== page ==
Inflation has done more than just roil the stock market this year. It’s also triggering activity across the futures market, covered in today’s post.
Contracts tracking products like crude oil, gold, natural gas and soybeans have been on the move as the economy swings back into gear. Demand for many products has surged as lingering effects of the coronavirus pandemic limit production and supply.
The result has been an upward spiral in prices. Economists forecast that the Bureau of Labor Statistics will report a 7.3 percent consumer inflation (CPI) reading tomorrow, which would be the highest since February 1982. The business-focused producer price index (PPI) follows on February 15.
While costs like used cars and housing have driven some of the increase, commodities account for most of the cost pressures. For example, the last CPI report showed products like gasoline and fuel oil up more than 40 percent in December. Meat prices and other non-food commodities also had double-digit jumps.
Investors looking for exposure to these trends may consider owning stocks associated with commodities. For example, a wide range of companies produce energy, metals and agricultural goods. But traders can also target the products directly with futures.
What Are Futures?
Futures are derivative contracts, tied to an underlying asset. Investors access them through separate accounts than stocks and options.
Futures track simple price movements. Traders don’t own shares, but go “long” (buy) or “short” (sell) a certain number of contracts. They must hold a certain amount of capital, known as margin, to take positions. This is different than stocks, which you own directly.
The most actively traded futures contracts track major stock indexes like the S&P 500 and Nasdaq-100. Those are covered in other articles. Today we’ll focus on futures contracts impacted by higher inflation.
Crude Oil Futures
Crude oil futures are the most actively traded commodity futures, according to TradeStation data. The main product in the U.S. is Nymex WTI, trading with the root symbol CL.
Each contract represents 1,000 barrels of West Texas Intermedia crude oil. A customer long one contract will make $1,000 if oil rises $1 per barrel. Likewise he or she would lose $1,000 from a $1 drop. The exact opposite would be true if they were short.
CL contracts expire each month, three business days prior to the 25th (assuming it’s a business day). It’s usually on the 22nd, but can fall on the 21st. The symbol for the current month is CLH22.
Note that CL uses the expiration code for its delivery month — not the expiration month. Therefore the contract that stops trading in February includes the March code of “H”.
Corn and Soybean Futures
Corn and soybeans are the most actively traded agricultural commodities. Both have rallied in the last year, spurred by high fertilizer prices and weather conditions.
Corn futures use the root C. Each contract represents 5,000 bushels. They expire in March, May, July, September and December. The symbol for the current corn contract is CH22.
Soybeans use the root S. Each contract represents 5,000 bushels. They expire in January, March, May, July, August, September and November. The symbol for the current soybean contract is SH22.
Unlike crude oil, corn and soybeans have the same expiry and delivery months. Both stop trading on the business day prior to the 15th of each month.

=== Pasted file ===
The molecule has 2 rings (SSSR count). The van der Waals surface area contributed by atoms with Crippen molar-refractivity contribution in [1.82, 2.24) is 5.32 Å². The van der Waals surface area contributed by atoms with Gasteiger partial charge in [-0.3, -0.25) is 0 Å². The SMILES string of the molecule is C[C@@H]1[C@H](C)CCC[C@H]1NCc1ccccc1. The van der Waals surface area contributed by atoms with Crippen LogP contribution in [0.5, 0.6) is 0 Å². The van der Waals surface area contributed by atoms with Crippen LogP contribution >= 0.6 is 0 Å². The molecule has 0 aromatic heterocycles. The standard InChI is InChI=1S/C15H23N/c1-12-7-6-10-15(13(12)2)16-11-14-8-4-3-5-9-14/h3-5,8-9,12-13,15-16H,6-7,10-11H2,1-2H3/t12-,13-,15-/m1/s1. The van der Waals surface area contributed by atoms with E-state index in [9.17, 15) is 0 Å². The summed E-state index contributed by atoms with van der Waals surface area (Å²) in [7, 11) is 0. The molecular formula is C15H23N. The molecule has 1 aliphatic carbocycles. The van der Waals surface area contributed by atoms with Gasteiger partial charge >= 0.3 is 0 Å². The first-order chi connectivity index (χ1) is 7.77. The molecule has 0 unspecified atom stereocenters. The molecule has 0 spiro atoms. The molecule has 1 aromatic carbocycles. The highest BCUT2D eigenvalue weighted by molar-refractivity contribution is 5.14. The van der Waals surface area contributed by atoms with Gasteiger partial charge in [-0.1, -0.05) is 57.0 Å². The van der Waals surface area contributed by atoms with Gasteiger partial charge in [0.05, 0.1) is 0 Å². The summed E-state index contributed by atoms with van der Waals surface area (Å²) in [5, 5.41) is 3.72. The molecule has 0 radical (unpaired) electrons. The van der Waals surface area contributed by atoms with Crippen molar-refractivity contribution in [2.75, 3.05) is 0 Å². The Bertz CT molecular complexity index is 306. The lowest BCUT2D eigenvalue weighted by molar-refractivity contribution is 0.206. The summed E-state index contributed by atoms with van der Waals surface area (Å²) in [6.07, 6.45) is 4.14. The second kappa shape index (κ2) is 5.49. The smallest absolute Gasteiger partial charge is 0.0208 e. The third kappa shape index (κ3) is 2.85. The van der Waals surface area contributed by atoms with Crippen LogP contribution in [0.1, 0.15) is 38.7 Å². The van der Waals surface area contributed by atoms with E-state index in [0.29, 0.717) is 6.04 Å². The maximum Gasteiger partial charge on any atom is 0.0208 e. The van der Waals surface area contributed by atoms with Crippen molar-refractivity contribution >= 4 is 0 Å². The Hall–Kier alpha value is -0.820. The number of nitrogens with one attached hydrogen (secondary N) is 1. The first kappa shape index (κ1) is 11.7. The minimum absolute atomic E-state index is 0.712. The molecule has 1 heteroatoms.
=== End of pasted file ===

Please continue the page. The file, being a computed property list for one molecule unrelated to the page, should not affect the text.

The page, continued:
Gold futures control 100 ounces of gold each. Investors often view the precious metal as an inflation hedge because of its scarcity.
Gold futures use the root GC. They expire on the third last business day of each month.
While the next gold contract expires in February, the current active contract expires in April. Its symbol is GCJ22.
Natural Gas Futures
Natural-gas prices have more than doubled from their long-term low in December 2020. It’s the most volatile of all the commodities cited in this article.
Natural gas futures control 10,000 Metric Million British Thermal Unit (MMBtu). They use the root NG and expire each month on the third last business day.
The symbol for the current month is NGH22.
Like crude oil, NG expires one month before its delivery month.
While U.S. Treasury securities aren’t commodities, they’ve been moving as the Federal Reserve prepares to raise interest rates.
Treasuries are priced based on their yield, which moves opposite to price. Their values decline when interest rates rise. (Yields are basically the same as interest rates.) Longer-dated Treasuries are typically more volatile.
Ten-year Treasury bond futures control $100,000 in face value of U.S. sovereign debt. They expire quarterly: in March, June, September and December. Their last day of trading falls seven business days before the last business days of their contract month.
Ten-year Treasury bond futures use the root TY. The symbol for the current month is TYH22.
There are also five-year futures using the root FV. The symbol for the current month is FVH22.
The 30-year Treasury futures use the root US. The symbol for the current month is USH22.
More Information For Futures Traders
Customers seeking more information on futures can get further more details on TradeStation’s specifications page.
Traders can also use “continuous” contracts for charting purposes (“@”+root). These combine expired contracts into a single historical price feed. The table below includes some basic details on the products covered above.
|Crude Oil (@CL)||CLH22||+65%||24%|
|Natural Gas (@NG)||NGH22||+38%||102%|
|10-Year Treasuries (@TY)||TYH22||-5%||5%|
|Five-Year Treasuries (@FV)||FVH22||-5%||3%|
|30-Year Treasuries (@US)||USH22||-5%||9%|